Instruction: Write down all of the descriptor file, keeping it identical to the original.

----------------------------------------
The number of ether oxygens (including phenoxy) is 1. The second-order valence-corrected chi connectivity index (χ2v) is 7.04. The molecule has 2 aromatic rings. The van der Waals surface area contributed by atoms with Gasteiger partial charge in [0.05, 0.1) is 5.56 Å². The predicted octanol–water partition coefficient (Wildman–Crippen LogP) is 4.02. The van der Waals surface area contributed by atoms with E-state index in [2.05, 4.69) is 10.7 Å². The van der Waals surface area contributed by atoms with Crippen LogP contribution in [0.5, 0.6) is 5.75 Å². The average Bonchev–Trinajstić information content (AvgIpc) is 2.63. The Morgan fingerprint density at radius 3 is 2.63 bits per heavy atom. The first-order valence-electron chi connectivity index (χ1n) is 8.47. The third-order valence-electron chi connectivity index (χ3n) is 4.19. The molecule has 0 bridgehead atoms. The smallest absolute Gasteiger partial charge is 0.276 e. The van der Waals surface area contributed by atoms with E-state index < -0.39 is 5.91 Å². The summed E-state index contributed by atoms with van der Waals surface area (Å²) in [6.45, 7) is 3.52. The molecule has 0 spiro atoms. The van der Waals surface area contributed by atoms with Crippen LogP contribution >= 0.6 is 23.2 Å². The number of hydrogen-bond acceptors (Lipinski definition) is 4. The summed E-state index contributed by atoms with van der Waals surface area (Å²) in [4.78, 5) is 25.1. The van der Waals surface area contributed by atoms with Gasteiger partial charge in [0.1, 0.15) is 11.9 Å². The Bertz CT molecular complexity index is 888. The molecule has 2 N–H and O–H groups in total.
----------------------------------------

The number of ether oxygens (including phenoxy) is 1. The second-order valence-corrected chi connectivity index (χ2v) is 7.04. The molecule has 2 aromatic rings. The van der Waals surface area contributed by atoms with Gasteiger partial charge in [0.05, 0.1) is 5.56 Å². The predicted octanol–water partition coefficient (Wildman–Crippen LogP) is 4.02. The van der Waals surface area contributed by atoms with E-state index in [2.05, 4.69) is 10.7 Å². The van der Waals surface area contributed by atoms with Crippen LogP contribution in [0.5, 0.6) is 5.75 Å². The average Bonchev–Trinajstić information content (AvgIpc) is 2.63. The Morgan fingerprint density at radius 3 is 2.63 bits per heavy atom. The first-order valence-electron chi connectivity index (χ1n) is 8.47. The third-order valence-electron chi connectivity index (χ3n) is 4.19. The molecule has 0 bridgehead atoms. The smallest absolute Gasteiger partial charge is 0.276 e. The van der Waals surface area contributed by atoms with E-state index < -0.39 is 5.91 Å². The summed E-state index contributed by atoms with van der Waals surface area (Å²) in [6.45, 7) is 3.52. The molecule has 0 spiro atoms. The van der Waals surface area contributed by atoms with Crippen LogP contribution >= 0.6 is 23.2 Å². The number of hydrogen-bond acceptors (Lipinski definition) is 4. The summed E-state index contributed by atoms with van der Waals surface area (Å²) in [4.78, 5) is 25.1. The van der Waals surface area contributed by atoms with Gasteiger partial charge in [0.1, 0.15) is 11.9 Å². The Bertz CT molecular complexity index is 888. The molecule has 2 N–H and O–H groups in total.